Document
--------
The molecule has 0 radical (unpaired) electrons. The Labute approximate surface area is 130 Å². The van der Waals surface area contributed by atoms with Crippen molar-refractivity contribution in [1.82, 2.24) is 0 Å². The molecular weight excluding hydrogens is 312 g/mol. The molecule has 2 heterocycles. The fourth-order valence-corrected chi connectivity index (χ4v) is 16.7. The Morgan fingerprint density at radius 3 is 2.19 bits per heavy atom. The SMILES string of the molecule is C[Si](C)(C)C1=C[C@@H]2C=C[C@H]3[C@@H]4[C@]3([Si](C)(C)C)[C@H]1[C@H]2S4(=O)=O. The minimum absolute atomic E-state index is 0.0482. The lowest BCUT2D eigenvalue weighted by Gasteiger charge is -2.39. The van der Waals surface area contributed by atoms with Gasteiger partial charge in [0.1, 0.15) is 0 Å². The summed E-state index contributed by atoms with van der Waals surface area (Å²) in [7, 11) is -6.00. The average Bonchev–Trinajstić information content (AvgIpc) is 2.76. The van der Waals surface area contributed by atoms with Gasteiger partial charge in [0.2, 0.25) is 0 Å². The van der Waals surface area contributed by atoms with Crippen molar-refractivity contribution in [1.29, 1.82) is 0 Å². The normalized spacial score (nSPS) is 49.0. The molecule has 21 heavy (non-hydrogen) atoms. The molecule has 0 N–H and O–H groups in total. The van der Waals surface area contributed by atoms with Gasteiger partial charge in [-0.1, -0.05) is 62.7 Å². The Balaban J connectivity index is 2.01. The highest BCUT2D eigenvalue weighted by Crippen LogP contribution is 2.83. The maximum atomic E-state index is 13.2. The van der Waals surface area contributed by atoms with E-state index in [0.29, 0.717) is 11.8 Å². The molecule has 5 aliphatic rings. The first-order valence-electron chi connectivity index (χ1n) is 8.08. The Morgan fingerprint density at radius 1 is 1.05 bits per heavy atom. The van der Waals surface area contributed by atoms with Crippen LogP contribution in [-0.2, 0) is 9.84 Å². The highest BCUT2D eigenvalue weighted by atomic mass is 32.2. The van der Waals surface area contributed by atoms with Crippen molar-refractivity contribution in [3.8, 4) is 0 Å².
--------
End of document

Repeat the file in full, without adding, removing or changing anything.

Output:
The molecule has 0 radical (unpaired) electrons. The Labute approximate surface area is 130 Å². The van der Waals surface area contributed by atoms with Crippen molar-refractivity contribution in [1.82, 2.24) is 0 Å². The molecular weight excluding hydrogens is 312 g/mol. The molecule has 2 heterocycles. The fourth-order valence-corrected chi connectivity index (χ4v) is 16.7. The Morgan fingerprint density at radius 3 is 2.19 bits per heavy atom. The SMILES string of the molecule is C[Si](C)(C)C1=C[C@@H]2C=C[C@H]3[C@@H]4[C@]3([Si](C)(C)C)[C@H]1[C@H]2S4(=O)=O. The minimum absolute atomic E-state index is 0.0482. The lowest BCUT2D eigenvalue weighted by Gasteiger charge is -2.39. The van der Waals surface area contributed by atoms with Gasteiger partial charge in [0.1, 0.15) is 0 Å². The summed E-state index contributed by atoms with van der Waals surface area (Å²) in [7, 11) is -6.00. The average Bonchev–Trinajstić information content (AvgIpc) is 2.76. The van der Waals surface area contributed by atoms with Gasteiger partial charge in [0.2, 0.25) is 0 Å². The van der Waals surface area contributed by atoms with Crippen molar-refractivity contribution in [1.29, 1.82) is 0 Å². The normalized spacial score (nSPS) is 49.0. The molecule has 21 heavy (non-hydrogen) atoms. The molecule has 0 N–H and O–H groups in total. The van der Waals surface area contributed by atoms with Gasteiger partial charge in [-0.1, -0.05) is 62.7 Å². The Balaban J connectivity index is 2.01. The highest BCUT2D eigenvalue weighted by Crippen LogP contribution is 2.83. The maximum atomic E-state index is 13.2. The van der Waals surface area contributed by atoms with E-state index in [0.29, 0.717) is 11.8 Å². The molecule has 5 aliphatic rings. The first-order valence-electron chi connectivity index (χ1n) is 8.08. The Morgan fingerprint density at radius 1 is 1.05 bits per heavy atom. The van der Waals surface area contributed by atoms with Crippen LogP contribution in [-0.2, 0) is 9.84 Å². The highest BCUT2D eigenvalue weighted by atomic mass is 32.2. The van der Waals surface area contributed by atoms with Crippen molar-refractivity contribution in [3.8, 4) is 0 Å².